In the Sonoran Desert, nature likes to take its time solving complex problems. Consider the saguaro — the most iconic of cacti in the world — which takes upwards of a typical human lifespan of 75 to 100 years to grow their signature prickly arms. There’s also the less famous desert ironwood tree, rugged and beautiful, that grows gradually to heights of 45 feet and can survive the desert heat for more than 1,000 years.
Imagine if we had 100 or 1,000 years to solve the climate crisis and other pressing environmental, social and governance (ESG) challenges? I chewed on this thought during a biomimicry hike with about two dozen other corporate sustainability professionals during GreenBiz 20 earlier this month. Our guides, Michelle Fehler, a biomimicry professional with Arizona State University, and Joe Zazzera, founding principal of Plant Solutions, led us through the winding desert trails outside Scottsdale, Arizona, educating us on how nature can inspire solutions for creating products, processes and policies that advance sustainable business.
Prior to the hike, each of us received a card with a biomimicry concept. Mine said: “As a leader, how can you influence the rate of adaptation to evolve towards success?” A fitting question for a sustainability communicator. But I knew that, unlike the saguaro or ironwood tree, we humans lack the luxury of time.
Limiting warming to 1.5 degrees Celsius will require unprecedented transitions in all aspects of society over the next decade, states the Intergovernmental Panel on Climate Change. Meanwhile, the iconic Doomsday Clock, symbolizing the gravest perils facing humankind, is closer to midnight than at any point since its creation in 1947.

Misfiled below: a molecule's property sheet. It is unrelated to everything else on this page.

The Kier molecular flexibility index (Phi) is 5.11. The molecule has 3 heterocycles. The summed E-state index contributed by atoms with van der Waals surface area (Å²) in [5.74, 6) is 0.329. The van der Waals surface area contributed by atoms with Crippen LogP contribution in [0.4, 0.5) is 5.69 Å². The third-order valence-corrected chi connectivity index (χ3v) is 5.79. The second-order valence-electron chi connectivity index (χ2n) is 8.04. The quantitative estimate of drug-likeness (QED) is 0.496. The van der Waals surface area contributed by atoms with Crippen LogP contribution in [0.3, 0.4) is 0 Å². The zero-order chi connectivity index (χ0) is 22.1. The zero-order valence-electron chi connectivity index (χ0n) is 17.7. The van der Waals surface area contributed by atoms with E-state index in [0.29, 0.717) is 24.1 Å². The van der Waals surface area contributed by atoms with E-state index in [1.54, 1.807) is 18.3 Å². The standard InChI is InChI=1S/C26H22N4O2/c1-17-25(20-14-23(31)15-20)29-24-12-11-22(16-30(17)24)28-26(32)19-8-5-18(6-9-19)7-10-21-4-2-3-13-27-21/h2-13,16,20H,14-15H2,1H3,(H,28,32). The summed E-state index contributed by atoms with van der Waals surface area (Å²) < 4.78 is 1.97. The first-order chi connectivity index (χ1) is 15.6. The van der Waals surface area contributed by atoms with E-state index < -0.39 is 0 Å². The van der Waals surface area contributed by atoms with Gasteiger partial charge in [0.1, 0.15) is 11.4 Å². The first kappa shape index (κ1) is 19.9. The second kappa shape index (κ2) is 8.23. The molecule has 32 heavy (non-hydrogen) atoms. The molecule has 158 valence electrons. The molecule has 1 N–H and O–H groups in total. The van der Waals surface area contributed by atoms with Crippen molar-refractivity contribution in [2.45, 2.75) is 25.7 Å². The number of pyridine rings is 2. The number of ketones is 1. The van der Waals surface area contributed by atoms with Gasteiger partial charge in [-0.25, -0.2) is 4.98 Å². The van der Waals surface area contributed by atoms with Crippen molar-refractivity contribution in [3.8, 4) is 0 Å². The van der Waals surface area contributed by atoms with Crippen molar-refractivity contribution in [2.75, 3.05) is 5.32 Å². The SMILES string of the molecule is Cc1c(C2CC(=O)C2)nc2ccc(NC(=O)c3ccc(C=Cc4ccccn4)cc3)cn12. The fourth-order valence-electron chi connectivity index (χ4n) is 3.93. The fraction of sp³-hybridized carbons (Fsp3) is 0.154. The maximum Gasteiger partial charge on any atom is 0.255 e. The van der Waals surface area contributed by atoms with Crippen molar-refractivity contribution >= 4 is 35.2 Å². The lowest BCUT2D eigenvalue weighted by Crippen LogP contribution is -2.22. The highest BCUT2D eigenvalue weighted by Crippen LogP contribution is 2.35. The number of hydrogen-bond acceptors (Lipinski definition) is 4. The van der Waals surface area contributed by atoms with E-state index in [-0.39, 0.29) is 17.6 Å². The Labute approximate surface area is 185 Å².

When the hike ended, I swapped my The North Face hiking shoes for my Allbirds and entered the JW Marriott Scottsdale Camelback Resort ready for a few days of sustainability solutioning. Little did I know that the same question posed to me on my biomimicry card would reverberate throughout every keynote, workshop and casual conversation.
Building a tidal wave of change
Although a growing number of companies — spurred by consumer and investor interest — are making climate commitments, this won’t be enough to create change at the necessary scale and speed. Policy change is what’s needed. Yet even some of the most sustainable brands still shy away from advocacy.
But if there’s no risk in staying politically silent on climate and other ESG issues, companies will default to this choice, said Bill Weihl, former director of sustainability at Facebook, during a breakout session on corporate activism.
In another session on climate policy, leaders from Environmental Defense Fund, World Resources Institute (WRI), Unilever and DuPont doubled down on the idea that, while voluntary corporate actions to reduce greenhouse gas emissions are critical, only public policy can deliver the pace and scale of reductions needed to bend the overall emissions curve downward — and help companies meet their climate targets.